Investigating a small-scale archaeological feature in the ancient city of Miletus using shear wave seismics


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Fıscher S. L., Erkul E., Zolchow M., Kaplanvural İ., Brückner H., Berns C., ...More

European Geoscience Union (EGU) General Assembly 2022, Vienna, Austria, 23 - 27 May 2022, pp.227959

  • Publication Type: Conference Paper / Summary Text
  • Doi Number: 10.5194/egusphere-egu22-7959
  • City: Vienna
  • Country: Austria
  • Page Numbers: pp.227959
  • Kocaeli University Affiliated: Yes

Abstract

The ancient city Miletus is located at the Mediterranean coast of present Turkey. Its former geographical position on a land tongue in the Gulf of Miletus with four bays, which can be used as harbours, made the city a place of great economical interest. During the last decades, several archaeological and geophysical investigations were carried out to reconstruct the cityscape of Miletus.
In 2018, geoelectrical measurements revealed a high-resistive anomaly near the ancient western market place. The aim of the presented study is a more detailed imaging of this anomaly with help of shear wave seismic methods. 
For this purpose, a 35.5m long profile was build up across the geoelectric anomaly. An overall of 72 S-geophones was used with a spacing of 0.5m. Shots were struck every 1m by the use of a hammer and a shear wave source. 
A "simple" velocity evaluation by the Wiechert-Herglotz method shows shear-wave velocities between 270-380 m/s in the first three meters. This depth gradient of velocities is verified by a refraction tomography using the first breaks of each channel. The tomography also shows a high velocity zone of about 470 m/s in the deepest part of the model.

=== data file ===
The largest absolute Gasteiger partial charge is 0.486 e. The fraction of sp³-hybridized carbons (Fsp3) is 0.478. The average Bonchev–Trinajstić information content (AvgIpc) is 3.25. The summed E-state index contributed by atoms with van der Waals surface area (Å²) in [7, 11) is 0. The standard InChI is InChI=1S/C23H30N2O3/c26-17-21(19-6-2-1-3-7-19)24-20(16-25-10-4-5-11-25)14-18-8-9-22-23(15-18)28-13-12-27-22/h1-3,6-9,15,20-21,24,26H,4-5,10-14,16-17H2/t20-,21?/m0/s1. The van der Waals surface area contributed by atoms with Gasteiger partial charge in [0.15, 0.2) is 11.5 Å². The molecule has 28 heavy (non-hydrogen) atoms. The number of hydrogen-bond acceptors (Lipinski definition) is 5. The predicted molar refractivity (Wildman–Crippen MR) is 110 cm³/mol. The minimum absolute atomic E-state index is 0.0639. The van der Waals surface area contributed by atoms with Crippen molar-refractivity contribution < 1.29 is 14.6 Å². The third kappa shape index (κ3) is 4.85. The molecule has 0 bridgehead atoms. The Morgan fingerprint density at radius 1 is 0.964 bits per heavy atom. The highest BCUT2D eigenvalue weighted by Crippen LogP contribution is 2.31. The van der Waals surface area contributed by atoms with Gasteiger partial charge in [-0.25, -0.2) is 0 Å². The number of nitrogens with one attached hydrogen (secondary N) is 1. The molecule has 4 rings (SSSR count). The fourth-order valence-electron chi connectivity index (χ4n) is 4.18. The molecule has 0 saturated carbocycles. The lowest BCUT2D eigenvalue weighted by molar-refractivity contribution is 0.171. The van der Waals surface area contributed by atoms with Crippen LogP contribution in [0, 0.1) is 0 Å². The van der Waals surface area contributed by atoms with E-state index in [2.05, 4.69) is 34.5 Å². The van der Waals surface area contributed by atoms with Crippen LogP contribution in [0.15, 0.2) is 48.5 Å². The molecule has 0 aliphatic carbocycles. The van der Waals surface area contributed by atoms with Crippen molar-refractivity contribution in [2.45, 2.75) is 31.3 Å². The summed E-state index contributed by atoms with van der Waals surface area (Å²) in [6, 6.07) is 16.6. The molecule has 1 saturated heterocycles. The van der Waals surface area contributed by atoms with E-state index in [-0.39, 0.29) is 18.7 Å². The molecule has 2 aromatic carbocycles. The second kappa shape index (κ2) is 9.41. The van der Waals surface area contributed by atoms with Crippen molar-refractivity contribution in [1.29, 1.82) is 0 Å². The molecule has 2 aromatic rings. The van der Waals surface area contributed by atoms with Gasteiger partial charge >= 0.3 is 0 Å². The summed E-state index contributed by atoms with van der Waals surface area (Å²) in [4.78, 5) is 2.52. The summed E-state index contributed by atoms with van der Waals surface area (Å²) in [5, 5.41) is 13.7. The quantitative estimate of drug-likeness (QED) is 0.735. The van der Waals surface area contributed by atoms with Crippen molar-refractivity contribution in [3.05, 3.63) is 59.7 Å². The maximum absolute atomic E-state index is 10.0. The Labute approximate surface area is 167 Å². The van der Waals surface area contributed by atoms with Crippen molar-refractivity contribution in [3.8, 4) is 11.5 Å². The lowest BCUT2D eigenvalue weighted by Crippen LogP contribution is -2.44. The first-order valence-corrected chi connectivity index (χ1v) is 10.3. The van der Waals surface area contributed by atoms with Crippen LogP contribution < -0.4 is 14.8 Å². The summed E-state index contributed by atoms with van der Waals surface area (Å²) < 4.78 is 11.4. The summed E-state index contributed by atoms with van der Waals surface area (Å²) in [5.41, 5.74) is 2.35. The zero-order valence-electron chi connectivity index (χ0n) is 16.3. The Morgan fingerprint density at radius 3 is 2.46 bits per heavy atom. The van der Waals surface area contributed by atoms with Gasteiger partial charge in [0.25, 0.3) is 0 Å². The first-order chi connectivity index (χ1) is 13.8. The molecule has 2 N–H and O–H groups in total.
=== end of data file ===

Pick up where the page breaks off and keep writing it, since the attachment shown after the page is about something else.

A Full Waveform Inversion (FWI) was calculated using the refraction tomography as a start model. The inversion model shows three distinct high velocity zones in a, apart of these anomalies, quite homogeneous model. In these zones, velocity reaches values of more than 500 m/s. 
The results are in accordance to geoelectrical measurements conducted on the same profile. High velocity zones strongly correlate with areas of higher electrical resistivity. Corings near these velocity and resistivity anomalies show massive layers of limestone starting at a depth of about 1.5m and thus verify the findings of the geophysical investigations.
In conclusion, the shear wave seismic measurements are capable of resolving small-scale features even in shallow depths, especially with help of FWI. Together with the geoelectrics and corings, the results deliver an important contribution for the further interpretation of the buried archaeological feature.